Tooth and cranial disparity in the fossil relatives of Sphenodon (Rhynchocephalia) dispute the persistent ‘living fossil’ label

@article{Meloro2012ToothAC,
  title={Tooth and cranial disparity in the fossil relatives of Sphenodon (Rhynchocephalia) dispute the persistent ‘living fossil’ label},
  author={C. Meloro and M. E. Jones},
  journal={Journal of Evolutionary Biology},
  year={2012},
  volume={25}
}
  • C. Meloro, M. E. Jones
  • Published 2012
  • Biology, Medicine
  • Journal of Evolutionary Biology
  • The tuatara (Sphenodon punctatus) is the only living representative of Rhynchocephalia, a group of small vertebrates that originated about 250 million years ago. The tuatara has been referred to as a living fossil; however, the group to which it belongs included a much greater diversity of forms in the Mesozoic. We explore the morphological diversity of Rhynchocephalia and stem lepidosaur relatives (Sphenodon plus 13 fossil relatives) by employing a combination of geometric morphometrics and… CONTINUE READING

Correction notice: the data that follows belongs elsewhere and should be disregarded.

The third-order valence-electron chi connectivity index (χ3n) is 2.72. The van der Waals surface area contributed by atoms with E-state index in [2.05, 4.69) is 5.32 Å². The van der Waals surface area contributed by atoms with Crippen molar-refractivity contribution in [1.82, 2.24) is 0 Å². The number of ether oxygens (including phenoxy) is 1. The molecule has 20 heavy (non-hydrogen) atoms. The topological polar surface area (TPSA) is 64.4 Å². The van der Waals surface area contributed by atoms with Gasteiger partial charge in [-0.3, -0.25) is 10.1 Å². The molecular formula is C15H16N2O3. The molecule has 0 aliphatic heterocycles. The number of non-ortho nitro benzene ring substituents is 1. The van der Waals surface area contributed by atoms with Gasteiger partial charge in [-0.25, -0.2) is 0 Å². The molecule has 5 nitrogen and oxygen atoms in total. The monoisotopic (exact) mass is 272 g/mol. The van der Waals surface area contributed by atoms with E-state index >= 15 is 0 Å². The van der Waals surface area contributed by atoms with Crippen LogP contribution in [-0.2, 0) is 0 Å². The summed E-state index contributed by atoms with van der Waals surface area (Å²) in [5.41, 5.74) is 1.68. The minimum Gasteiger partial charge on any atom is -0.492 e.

37 Citations
    Macroevolutionary patterns in Rhynchocephalia: is the tuatara (Sphenodon punctatus) a living fossil?
    • 21
    • Highly Influenced
    • PDF
    Evolution of Cranial Shape in Caecilians (Amphibia: Gymnophiona)
    • 74
    • PDF

    References

    SHOWING 1-10 OF 195 REFERENCES
    Dentary tooth shape in Sphenodon and its fossil relatives (Diapsida: Lepidosauria: Rhynchocephalia).
    • M. E. Jones
    • Medicine, Biology
    • Frontiers of oral biology
    • 2009
    • 31
    Skull shape and feeding strategy in Sphenodon and other Rhynchocephalia (Diapsida: Lepidosauria)
    • 80
    The evolution of cranial form and function in theropod dinosaurs: insights from geometric morphometrics
    • 66
    • PDF
    The shape of the mandibular corpus in large fissiped carnivores: allometry, function and phylogeny
    • 68
    • PDF